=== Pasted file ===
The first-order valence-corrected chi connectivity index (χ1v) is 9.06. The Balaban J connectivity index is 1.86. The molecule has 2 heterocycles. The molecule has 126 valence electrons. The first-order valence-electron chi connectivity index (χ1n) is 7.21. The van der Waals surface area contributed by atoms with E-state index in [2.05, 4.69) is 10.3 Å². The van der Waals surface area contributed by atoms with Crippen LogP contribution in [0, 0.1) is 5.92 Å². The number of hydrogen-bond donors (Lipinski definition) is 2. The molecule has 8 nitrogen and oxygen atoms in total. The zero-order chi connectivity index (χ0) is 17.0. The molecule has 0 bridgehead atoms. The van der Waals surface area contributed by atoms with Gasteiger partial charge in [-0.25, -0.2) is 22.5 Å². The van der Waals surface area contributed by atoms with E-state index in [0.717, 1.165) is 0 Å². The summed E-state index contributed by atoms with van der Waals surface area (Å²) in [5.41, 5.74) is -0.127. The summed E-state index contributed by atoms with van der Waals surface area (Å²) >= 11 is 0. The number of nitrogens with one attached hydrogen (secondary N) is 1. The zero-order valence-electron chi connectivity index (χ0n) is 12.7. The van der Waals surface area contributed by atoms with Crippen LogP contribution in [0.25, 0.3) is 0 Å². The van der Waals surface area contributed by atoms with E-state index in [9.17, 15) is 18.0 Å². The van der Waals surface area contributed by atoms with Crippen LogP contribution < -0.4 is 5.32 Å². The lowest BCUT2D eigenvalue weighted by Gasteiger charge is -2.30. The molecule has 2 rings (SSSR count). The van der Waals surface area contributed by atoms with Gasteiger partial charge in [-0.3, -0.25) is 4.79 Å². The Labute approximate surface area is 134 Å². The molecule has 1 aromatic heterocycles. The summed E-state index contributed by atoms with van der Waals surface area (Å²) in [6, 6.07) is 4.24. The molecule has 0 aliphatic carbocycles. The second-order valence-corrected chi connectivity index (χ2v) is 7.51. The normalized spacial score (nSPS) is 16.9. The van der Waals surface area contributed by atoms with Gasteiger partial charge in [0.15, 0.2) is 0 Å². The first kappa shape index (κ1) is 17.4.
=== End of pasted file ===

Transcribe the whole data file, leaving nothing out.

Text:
The first-order valence-corrected chi connectivity index (χ1v) is 9.06. The Balaban J connectivity index is 1.86. The molecule has 2 heterocycles. The molecule has 126 valence electrons. The first-order valence-electron chi connectivity index (χ1n) is 7.21. The van der Waals surface area contributed by atoms with E-state index in [2.05, 4.69) is 10.3 Å². The van der Waals surface area contributed by atoms with Crippen LogP contribution in [0, 0.1) is 5.92 Å². The number of hydrogen-bond donors (Lipinski definition) is 2. The molecule has 8 nitrogen and oxygen atoms in total. The zero-order chi connectivity index (χ0) is 17.0. The molecule has 0 bridgehead atoms. The van der Waals surface area contributed by atoms with Gasteiger partial charge in [-0.25, -0.2) is 22.5 Å². The van der Waals surface area contributed by atoms with E-state index in [0.717, 1.165) is 0 Å². The summed E-state index contributed by atoms with van der Waals surface area (Å²) in [5.41, 5.74) is -0.127. The summed E-state index contributed by atoms with van der Waals surface area (Å²) >= 11 is 0. The number of nitrogens with one attached hydrogen (secondary N) is 1. The zero-order valence-electron chi connectivity index (χ0n) is 12.7. The van der Waals surface area contributed by atoms with Crippen LogP contribution in [0.25, 0.3) is 0 Å². The van der Waals surface area contributed by atoms with E-state index in [9.17, 15) is 18.0 Å². The van der Waals surface area contributed by atoms with Crippen LogP contribution < -0.4 is 5.32 Å². The lowest BCUT2D eigenvalue weighted by Gasteiger charge is -2.30. The molecule has 2 rings (SSSR count). The van der Waals surface area contributed by atoms with Gasteiger partial charge in [-0.3, -0.25) is 4.79 Å². The Labute approximate surface area is 134 Å². The molecule has 1 aromatic heterocycles. The summed E-state index contributed by atoms with van der Waals surface area (Å²) in [6, 6.07) is 4.24. The molecule has 0 aliphatic carbocycles. The second-order valence-corrected chi connectivity index (χ2v) is 7.51. The normalized spacial score (nSPS) is 16.9. The van der Waals surface area contributed by atoms with Gasteiger partial charge in [0.15, 0.2) is 0 Å². The first kappa shape index (κ1) is 17.4.